Nora Kabbani and Irene Foo, our pharmacist

Nora Kabbani and Irene Foo, our pharmacist

We are delighted to announce Nora Kabbani from Newport High as the winner of the student essay contest.
This year, student authors were asked to describe their experience about compounding pharmacy lab and how to improve community awareness on personalized medicine.
We extend a hearty congratulations to our winner, and to every student from Newport High who entered the essay contest. Thank you for participating!

 Student Essay by Nora Kabbani

First off, I would like to mention just how grateful I am to have experienced the Key Compounding Lab. Even though we were only there for a short period of time, I undoubtedly gained a lot of information and knowledge that I will surely pass on to others!

Before the tour, we got the chance to hear a presentation about the Key Compounding Lab as well as the amount of time, energy, resources, attention to detail, specific patient and manufacturing information, money, and math that goes into it. I had no idea before coming in that manufacturing drugs would be both difficult and rewarding at the same time. The ability to produce medication and pharmaceuticals from scratch that are specifically catered to the patient’s various needs and restrictions is incredible to me. I realize now how much patience, intuition, and understanding it takes to perform a job correctly at the Key Compounding Lab. Likewise, I am now aware of how much of an impact you can make on someone’s life by working in a facility like this- not just for those you are developing pharmaceuticals for, but also for those who work around you. One of the greatest takeaways from the entire experience was the overwhelming sense of community that was present in the entire company. The goals of the Key Compounding Lab, as opposed to other companies’ is to empower individuals through granting them personalized care. That moto and statement is not only selfless, but it is realistic, which is the greatest promise of the company.

During the tour, I learned so many things about compounding that I was not aware of before entering. First and foremost, you have to wear booties on your feet when you enter the lab! I had no idea that that even the dirt that is picked up by your shoes can affect the quality and effectiveness of the specific products that are contrived in the lab. I thought it was very beneficial to take the time to introduce all of the safety precautions needed in order to enter and tour the lab, even though we weren’t going to manipulate anything.

I was extremely fascinated by the way that the capsules were set up and then filled. I was unaware up until I asked that the capsules themselves were made out of gelatin! That was new information for me, which definitely answered a lot of other questions I was wondering about. Additionally, the machine used to smooth out creams and lotions very much stood out to me as well because of its versatility as well as how easy it was to clean! Being in Biotech this year has taught me a lot about equipment safety and sanitation, so I was definitely impressed with how well that machine, as well as others were cleaned so easily and effectively.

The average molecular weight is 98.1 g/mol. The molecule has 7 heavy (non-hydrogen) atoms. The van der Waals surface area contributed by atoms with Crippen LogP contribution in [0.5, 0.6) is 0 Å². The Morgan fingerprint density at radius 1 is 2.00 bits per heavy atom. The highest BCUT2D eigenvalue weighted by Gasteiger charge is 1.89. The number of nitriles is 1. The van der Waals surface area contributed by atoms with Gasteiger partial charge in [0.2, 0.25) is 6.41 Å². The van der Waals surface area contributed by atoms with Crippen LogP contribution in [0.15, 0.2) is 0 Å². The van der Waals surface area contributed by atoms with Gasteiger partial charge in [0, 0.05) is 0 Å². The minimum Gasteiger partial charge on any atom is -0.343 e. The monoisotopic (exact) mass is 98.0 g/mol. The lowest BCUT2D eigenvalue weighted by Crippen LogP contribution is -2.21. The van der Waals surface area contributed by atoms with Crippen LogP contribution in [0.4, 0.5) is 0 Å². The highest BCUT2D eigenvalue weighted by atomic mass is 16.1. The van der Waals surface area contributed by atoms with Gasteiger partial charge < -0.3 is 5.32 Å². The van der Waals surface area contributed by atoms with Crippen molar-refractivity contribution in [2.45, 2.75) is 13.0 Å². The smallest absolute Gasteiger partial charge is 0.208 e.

demonstrated compounding lab procedures.

Lisa Paris, our pharm tech manager demonstrated compounding lab procedures.

I was unfamiliar with the fact that about a quarter or more of the building was dominated by the transportation of pharmaceuticals to and from the facility all over the country. Considering they ship to about 44 states, it is no wonder the business side of the company is so important and successful! I was surprised to hear that some students that intern at the Key Compounding Lab start out first with the deliveries, then move on to the pharmaceutical end of the company. I was pleased to hear how easy it was to apply for an internship where you can gain both the hands-on learning as well the exposure to working with other individuals- both necessary skills needed in the future.

I especially liked how we were able to make chap stick at the end of the tour! It only took about 10 minutes to get through all 30 of us, so that was impressive in it of itself. We were able to gain lots of practice using syringes with both small scale and larger scale measurements alongside them. I had no idea that syringes that only held a milliliter could be used for lotions and creams! I personally found testing out those lotion-filled syringes very entertaining, but I can see how there is an applicable need and use for those small measuring devices for restricted individuals.

A great and effective way of educating the community about compounding is by advertising to the widest range of audiences in order to appeal to as many different types of individuals as possible. The most important thing to emphasize is how all medications can be tailored to meet the specific and individualized needs of the patient. Most people assume that the pharmaceuticals they need are the same over the counter ones everyone else takes: the ones advertised on the television that supposedly relieve all pain in one general medication. Compounding should also be advertised in all locations where medication is sold, as the majority of clients will come from there (i.e. Bartel Drugs, Rite Aid, Safeway Pharmacy, etc)! What I would stress the most is to emphasize how Key Compounding Lab is not like any other place where you obtain your medication, and that the treatment found at the lab is unlike the treatment found at other places because each capsule, lotion, pill, patch, etc. is made for you and only you!

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